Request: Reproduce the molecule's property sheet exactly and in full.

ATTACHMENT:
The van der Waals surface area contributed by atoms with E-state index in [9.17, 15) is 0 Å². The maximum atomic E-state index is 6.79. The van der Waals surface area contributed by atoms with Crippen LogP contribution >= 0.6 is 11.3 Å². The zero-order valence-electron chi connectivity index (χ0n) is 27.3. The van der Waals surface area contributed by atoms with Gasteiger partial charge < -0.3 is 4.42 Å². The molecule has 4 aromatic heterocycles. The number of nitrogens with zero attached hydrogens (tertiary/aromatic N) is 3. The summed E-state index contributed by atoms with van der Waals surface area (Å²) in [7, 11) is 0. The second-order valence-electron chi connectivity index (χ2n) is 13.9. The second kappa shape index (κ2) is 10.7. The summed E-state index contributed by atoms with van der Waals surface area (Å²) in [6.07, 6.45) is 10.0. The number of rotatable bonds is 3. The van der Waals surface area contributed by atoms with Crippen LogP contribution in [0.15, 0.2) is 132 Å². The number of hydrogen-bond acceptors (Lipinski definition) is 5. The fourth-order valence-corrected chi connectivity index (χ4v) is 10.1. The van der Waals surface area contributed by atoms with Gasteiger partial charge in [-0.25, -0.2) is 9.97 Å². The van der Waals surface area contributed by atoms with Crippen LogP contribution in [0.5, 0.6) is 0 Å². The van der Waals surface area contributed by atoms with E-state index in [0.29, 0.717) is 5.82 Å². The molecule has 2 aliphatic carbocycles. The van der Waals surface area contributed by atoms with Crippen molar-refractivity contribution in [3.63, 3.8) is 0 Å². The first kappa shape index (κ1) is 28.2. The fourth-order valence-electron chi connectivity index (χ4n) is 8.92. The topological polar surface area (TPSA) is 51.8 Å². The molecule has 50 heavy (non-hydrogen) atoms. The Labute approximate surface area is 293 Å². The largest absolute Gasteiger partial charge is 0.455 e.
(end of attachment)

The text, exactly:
The van der Waals surface area contributed by atoms with E-state index in [9.17, 15) is 0 Å². The maximum atomic E-state index is 6.79. The van der Waals surface area contributed by atoms with Crippen LogP contribution >= 0.6 is 11.3 Å². The zero-order valence-electron chi connectivity index (χ0n) is 27.3. The van der Waals surface area contributed by atoms with Gasteiger partial charge < -0.3 is 4.42 Å². The molecule has 4 aromatic heterocycles. The number of nitrogens with zero attached hydrogens (tertiary/aromatic N) is 3. The summed E-state index contributed by atoms with van der Waals surface area (Å²) in [7, 11) is 0. The second-order valence-electron chi connectivity index (χ2n) is 13.9. The second kappa shape index (κ2) is 10.7. The summed E-state index contributed by atoms with van der Waals surface area (Å²) in [6.07, 6.45) is 10.0. The number of rotatable bonds is 3. The van der Waals surface area contributed by atoms with Crippen LogP contribution in [0.15, 0.2) is 132 Å². The number of hydrogen-bond acceptors (Lipinski definition) is 5. The fourth-order valence-corrected chi connectivity index (χ4v) is 10.1. The van der Waals surface area contributed by atoms with Gasteiger partial charge in [-0.25, -0.2) is 9.97 Å². The van der Waals surface area contributed by atoms with Crippen LogP contribution in [0.5, 0.6) is 0 Å². The van der Waals surface area contributed by atoms with E-state index in [0.29, 0.717) is 5.82 Å². The molecule has 2 aliphatic carbocycles. The van der Waals surface area contributed by atoms with Crippen molar-refractivity contribution in [3.63, 3.8) is 0 Å². The first kappa shape index (κ1) is 28.2. The fourth-order valence-electron chi connectivity index (χ4n) is 8.92. The topological polar surface area (TPSA) is 51.8 Å². The molecule has 50 heavy (non-hydrogen) atoms. The Labute approximate surface area is 293 Å². The largest absolute Gasteiger partial charge is 0.455 e.